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Breviparopus (Dutuit and Ouazzou, 1980) is known from a trackway on a mountain slope in Morocco, that is made up of tracks 90cm wide. Not as large as the Plagne or Broome tracks, but still substantially larger than Giraffatitan. And these tracks are heavily collapsed and were made in loose mud, as is evident from the nearly caved-in toe claw prints - the feet in reality were more like 1.15m wide, which would result in a creature 130 feet long assuming it was a brachiosaur with proportions similar to Giraffatitan. And it does seem to be a brachiosaur, given that it"s a narrow-gauge trackway in a cretaceous deposit, with a small thumb claw print (most other sauropod groups had a much bigger thumb claw, which was actually carried off the ground on a short metacarpal and thus didn"t make prints).
Though the Plagne and Broome tracks make it clear that Breviparopus wasn"t the biggest dinosaur by a long shot (contrary to what the Guinness Book claims with its imaginary 157-foot estimate), it was still downright huge and possibly the biggest brachiosaur known today. Sauroposeidon was around 110 ft. long (the same approximate length as Argentinosaurus) so a 130-foot Breviparopus is still among the biggest dinosaurs in terms of raw length and height. Keep in mind though, that being longer than Argentinosaurus does NOT make you heavier. Brachiosaurs generally were much lighter than titanosaurs of the same length (but much heavier than diplodocids of the same length). Incidentally these tracks are incorrectly dated in some internet sources as being mid-Jurassic in age, based on some rather spotty research. They were actually Early Cretaceous, from the Barremian epoch.

 

4. Parabrontopodus - more proof of Amphicoelias fragillimus at last?
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Perhaps the biggest of the sauropod footprint taxa, Parabrontopodus distercii (Meijide-Fuentes et al.,1999) is known from gigantic prints as wide as 1.65m, found in the Spanish town of Soria (though the majority of the prints are about 1.48m wide, perhaps due to being partially collapsed and heavily eroded). It"s a good deal larger than Parabrontopodus macintoshi (Lockley, 1994) and is probably from an unrelated animal. No less than six other sets of tracks have been referred somewhat dubiously to Parabrontopodus, from regions as far apart as Switzerland and Chile. Most seem to be from unrelated animals - some diplodocids, some brachiosaurs, and some titanosaurs. If the Spanish Parabrontopodus tracks are from a diplodocid, they could belong to something as large as Amphicoelias fragillimus. If they are from a brachiosaur, it would be the biggest brachiosaur yet known, edging out Breviparopus by a huge margin.

 

5. “Brachiosaurus” nougaredi
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One of the most obscure giant brachiosaurs (but because of its obscurity, also among the most fascinating) was discovered in Algeria in 1960. Dr. Albert-Felix de Lapparent was excavating dinosaur remains in an Early Cretaceous formation in Algeria known as the "Continental Intercalaire" and brought them back to Paris. The material in one site known as "Wargla" included a huge sacrum and some left metacarpals and phalanges. In addition, scattered across hundreds of meters at the site were partial bones of the left forearm, wrist bones, a right shin bone, and fragments that may have come from metatarsals. This second set of remains, for reasons that are not fully understood, were never excavated and have probably since eroded away.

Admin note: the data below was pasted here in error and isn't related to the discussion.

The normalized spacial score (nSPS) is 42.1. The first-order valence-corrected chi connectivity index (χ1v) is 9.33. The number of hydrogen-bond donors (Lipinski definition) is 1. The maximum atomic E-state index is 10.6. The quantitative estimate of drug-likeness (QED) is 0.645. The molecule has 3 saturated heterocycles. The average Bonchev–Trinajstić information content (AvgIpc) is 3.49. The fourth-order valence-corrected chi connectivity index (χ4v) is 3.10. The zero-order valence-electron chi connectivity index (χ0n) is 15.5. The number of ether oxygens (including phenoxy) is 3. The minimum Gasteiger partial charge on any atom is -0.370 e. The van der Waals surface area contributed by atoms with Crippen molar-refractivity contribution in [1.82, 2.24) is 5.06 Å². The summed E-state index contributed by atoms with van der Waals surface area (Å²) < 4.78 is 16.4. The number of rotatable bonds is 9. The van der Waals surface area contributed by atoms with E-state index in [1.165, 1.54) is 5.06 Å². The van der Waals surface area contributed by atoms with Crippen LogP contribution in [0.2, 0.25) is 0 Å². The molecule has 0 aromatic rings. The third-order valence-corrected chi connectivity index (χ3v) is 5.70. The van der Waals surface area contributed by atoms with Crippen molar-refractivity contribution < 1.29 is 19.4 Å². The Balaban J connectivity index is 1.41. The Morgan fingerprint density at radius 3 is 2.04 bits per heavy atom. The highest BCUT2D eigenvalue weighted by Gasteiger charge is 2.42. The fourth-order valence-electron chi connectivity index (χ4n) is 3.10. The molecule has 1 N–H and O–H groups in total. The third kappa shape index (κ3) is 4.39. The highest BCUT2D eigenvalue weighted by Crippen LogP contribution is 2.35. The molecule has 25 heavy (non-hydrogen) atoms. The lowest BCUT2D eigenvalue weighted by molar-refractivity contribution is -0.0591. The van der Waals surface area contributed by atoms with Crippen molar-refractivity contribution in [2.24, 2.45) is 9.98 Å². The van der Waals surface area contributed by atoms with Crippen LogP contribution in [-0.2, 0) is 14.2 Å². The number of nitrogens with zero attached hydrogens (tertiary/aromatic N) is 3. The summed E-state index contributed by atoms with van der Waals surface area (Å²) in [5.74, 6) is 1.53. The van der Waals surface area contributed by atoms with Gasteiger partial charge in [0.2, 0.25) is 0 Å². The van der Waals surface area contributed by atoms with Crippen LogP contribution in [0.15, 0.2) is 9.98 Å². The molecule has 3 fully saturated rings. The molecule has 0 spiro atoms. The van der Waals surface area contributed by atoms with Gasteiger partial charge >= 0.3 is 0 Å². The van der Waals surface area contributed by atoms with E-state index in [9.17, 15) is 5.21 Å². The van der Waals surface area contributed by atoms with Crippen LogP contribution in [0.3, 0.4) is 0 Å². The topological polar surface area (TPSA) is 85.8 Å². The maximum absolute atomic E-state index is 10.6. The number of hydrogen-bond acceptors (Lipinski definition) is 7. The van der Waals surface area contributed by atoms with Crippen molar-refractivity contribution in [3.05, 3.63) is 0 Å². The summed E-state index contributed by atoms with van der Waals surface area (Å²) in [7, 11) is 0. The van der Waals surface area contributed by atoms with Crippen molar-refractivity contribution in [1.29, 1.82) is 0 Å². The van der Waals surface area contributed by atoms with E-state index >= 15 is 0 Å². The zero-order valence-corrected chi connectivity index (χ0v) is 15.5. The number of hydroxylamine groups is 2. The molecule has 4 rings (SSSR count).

This massive sacrum, which was largely eroded on top and was missing the first sacral vertebra (it originally would have had five, not four), became known as "Brachiosaurus nougaredi". The metacarpals and other limb elements found at the site were also included in this species, though they likely don"t belong there, and not from the same individual. While the appearance and description of the sacrum certainly give away a brachiosaurid identity, it can not possibly be a species of Brachiosaurus itself. It was from the Early Cretaceous (Albian epoch) in Algeria. But Brachiosaurus lived in North America in the Late Jurassic (Kimmeridgian-Tithonian epochs) and disappears from the fossil record at the end of this period, a full 45 million years before the Algerian brachiosaur "ZR.2" existed! No genus in the history of dinosauria has survived that long. And the shape of the sacral ribs is different from both Brachiosaurus and Giraffatitan (but between the two, it appears to be more like Giraffatitan). Nevertheless, whatever "ZR.2" or "Brachiosaurus" nougaredi is, it"s certainly a brachiosaur of some sort, and it"s bigger than anything else in Cretaceous Africa aside from Paralititan.

Even though "Brachiosaurus" nougaredi is only known from a sacrum, it could have easily rivaled or even exceeded Sauroposeidon in size. Though the total length of what was left of the sacrum is 130cm, when fully complete with all five vertebrae it would have been more like 160cm long - a full 60% larger than the sacrum of the Berlin Giraffatitan! Now if you assume it had similar proportions to Giraffatitan, scaling up from the 75-foot Berlin specimen by an additional 60% yields a brachiosaur 120 feet (36m) long - truly colossal, and perhaps even larger than Sauroposeidon. Of course, that"s assuming it had similar proportions to Giraffatitan. If it was built more like Sauroposeidon, with an even more elongated neck, then it could have topped 130 feet (40m), no problem. As big as Breviparopus, though it is younger in age.